It was nice to see so many of you at Back to School Night in September. The brevity of the first quarter, wrought with events like Back to School Night, Grandparents’ Day and numerous holidays, forged a pace here that has been even more intense than usual as teachers, coaches, and students try to pack so much into their days. A former parent once compared the fall of senior year to drinking out of a fire hose and, at this point in the calendar, his words could not be more accurate. Class I students have a lot on their plates; they are juggling school work with applications and supplements, afternoon activities, leadership responsibilities, family commitments and time with friends. For many, there doesn’t seem to be enough time in the day to get it all done.
It is hard to believe that in a matter of just a few weeks, the storm will pass. Many students have already or will shortly submit one or more early applications and very soon thereafter, colleges will begin rolling out decisions. Certainly, this time is stressful and full of emotions. If things go as planned, many students will feel on top of the world; conversely, if things don’t work out as hoped, it is so easy to feel like the world has come to a shuddering halt. As hard as it might be, we ask that all students maintain humility and dignity throughout the process. We will talk to the seniors in the next Class Meeting about treating one another well regardless of their own outcomes. They must keep in mind that many of their peers won’t remember where they went to college, but they will
remember how classmates acted when the news arrived. Most importantly, we ask that they take care of one another as the news (good and bad) arrives. We also ask that you as their parents and guardians help them remember this, too.
One of the aspects of December that is most difficult is that it seems to be a “feast or famine” out there in Gleason Hall. Seniors who garner acceptances are thrilled and, in many cases, finished with the process. Others, who are disappointed with the outcome, must launch themselves into yet another round of applications. Of course we are urging all students, even those who have filed early applications, to continue working on their various regular decision applications and to be cognizant of impending deadlines. As always, we’re here for support if you need it.
Outside of the college process, there is plenty on the horizon for Class I and the rest of the Nobles community—the end of the fall athletic season and beginning of the winter season, the Nobles Theater Collective mainstage theater production, the Fall Dance Concert, the Choral Concert, Halloween, and all manner of upcoming community service projects.
The Nobles trips process recently came to fruition and decisions are now public knowledge. Though these trips do not occupy the same “realm” as college decisions, the outcome may produce excitement and angst in not dissimilar fashion to the college process. Again, we ask Class I students to act with the appropriate measures in relation to their peers. We hope that all seniors who aspire to travel this year will eventually gain an opportunity to do so.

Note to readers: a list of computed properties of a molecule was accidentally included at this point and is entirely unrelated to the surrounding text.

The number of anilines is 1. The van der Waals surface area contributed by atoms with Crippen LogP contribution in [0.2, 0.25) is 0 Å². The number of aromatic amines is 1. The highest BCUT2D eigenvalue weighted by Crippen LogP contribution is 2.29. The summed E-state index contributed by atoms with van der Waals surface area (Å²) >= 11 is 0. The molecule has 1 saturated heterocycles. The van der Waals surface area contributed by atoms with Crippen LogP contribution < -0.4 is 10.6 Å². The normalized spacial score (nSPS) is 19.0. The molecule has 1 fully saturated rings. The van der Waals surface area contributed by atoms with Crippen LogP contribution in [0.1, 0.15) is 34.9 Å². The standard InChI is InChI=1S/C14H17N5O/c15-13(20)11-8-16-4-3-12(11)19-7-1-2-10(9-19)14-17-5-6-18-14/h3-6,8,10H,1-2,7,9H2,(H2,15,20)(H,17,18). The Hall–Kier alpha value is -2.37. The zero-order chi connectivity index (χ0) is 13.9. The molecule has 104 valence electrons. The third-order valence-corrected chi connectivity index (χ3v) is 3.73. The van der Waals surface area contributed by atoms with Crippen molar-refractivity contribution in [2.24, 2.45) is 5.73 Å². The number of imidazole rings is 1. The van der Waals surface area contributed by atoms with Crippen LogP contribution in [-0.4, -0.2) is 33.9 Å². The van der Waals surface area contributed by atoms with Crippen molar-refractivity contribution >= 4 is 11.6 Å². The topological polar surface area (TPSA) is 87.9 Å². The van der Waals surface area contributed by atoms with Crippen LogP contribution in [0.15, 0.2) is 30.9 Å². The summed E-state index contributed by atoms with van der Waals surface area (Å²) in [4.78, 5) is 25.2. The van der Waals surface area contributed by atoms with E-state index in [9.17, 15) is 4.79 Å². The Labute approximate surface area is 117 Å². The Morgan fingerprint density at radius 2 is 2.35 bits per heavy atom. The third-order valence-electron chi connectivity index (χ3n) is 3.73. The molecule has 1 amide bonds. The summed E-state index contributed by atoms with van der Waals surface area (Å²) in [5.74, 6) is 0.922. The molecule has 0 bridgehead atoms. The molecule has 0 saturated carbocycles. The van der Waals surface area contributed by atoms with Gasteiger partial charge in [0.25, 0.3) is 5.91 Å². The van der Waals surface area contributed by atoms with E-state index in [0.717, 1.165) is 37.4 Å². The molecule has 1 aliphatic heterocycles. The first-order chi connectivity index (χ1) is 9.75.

Though they seem to be a long way off, I wanted to keep the Class I Projects on your radar. These projects will begin in earnest in the fourth quarter, and the deadline for Class I Project Proposals will be due quickly after winter break. For those of you who are new to the concept of Class I Projects, here is a brief introduction to the concept and goals:
The Class I Project, an option open to members of Class I during fourth quarter, is designed to allow students to pursue areas of interest that fall outside the school's formal curriculum. Such projects are an opportunity to explore educational or potential career interests. In addition, the school hopes that projects will further the students’ growth in areas articulated in the school's mission statement: intellectual growth, self-esteem, curiosity, self-reliance and a commitment to others. We hope that students will choose projects that enlarge their understanding of a particular area, seriously engaging students in new experiences, and fundamentally deepening skills in previously declared areas of interest and expertise. Project proposals must reflect detailed and well-considered planning. The Committee will post project guidelines in early January on the Nobles website. In the past, projects have included: internships in a variety of professions; creative undertakings; volunteer work; travel and language study; and practical work in technology, film, art, crafts and music. Students are not permitted to earn money— remuneration would, in the opinion of the Committee, compromise the spirit and intent of the educational objectives of the Project. In addition, students may not pursue an internship in a business or organization owned/operated by a family member, or have a family member as an off-campus supervisor.
Your senior will be receiving more information about the Class I Projects in December through email and Class I meetings. When you think it is appropriate, please feel free to open the discussion as to what he or she might pursue or, of equal import, whether a Class I Project is an appropriate choice as a final, capstone experience. If you have any questions about Projects—or anything else Class I related—don’t hesitate to contact us at any time.
Thanks again to all of you for all your work and care.
Meghan Hamilton and Michael Herring
Class I Deans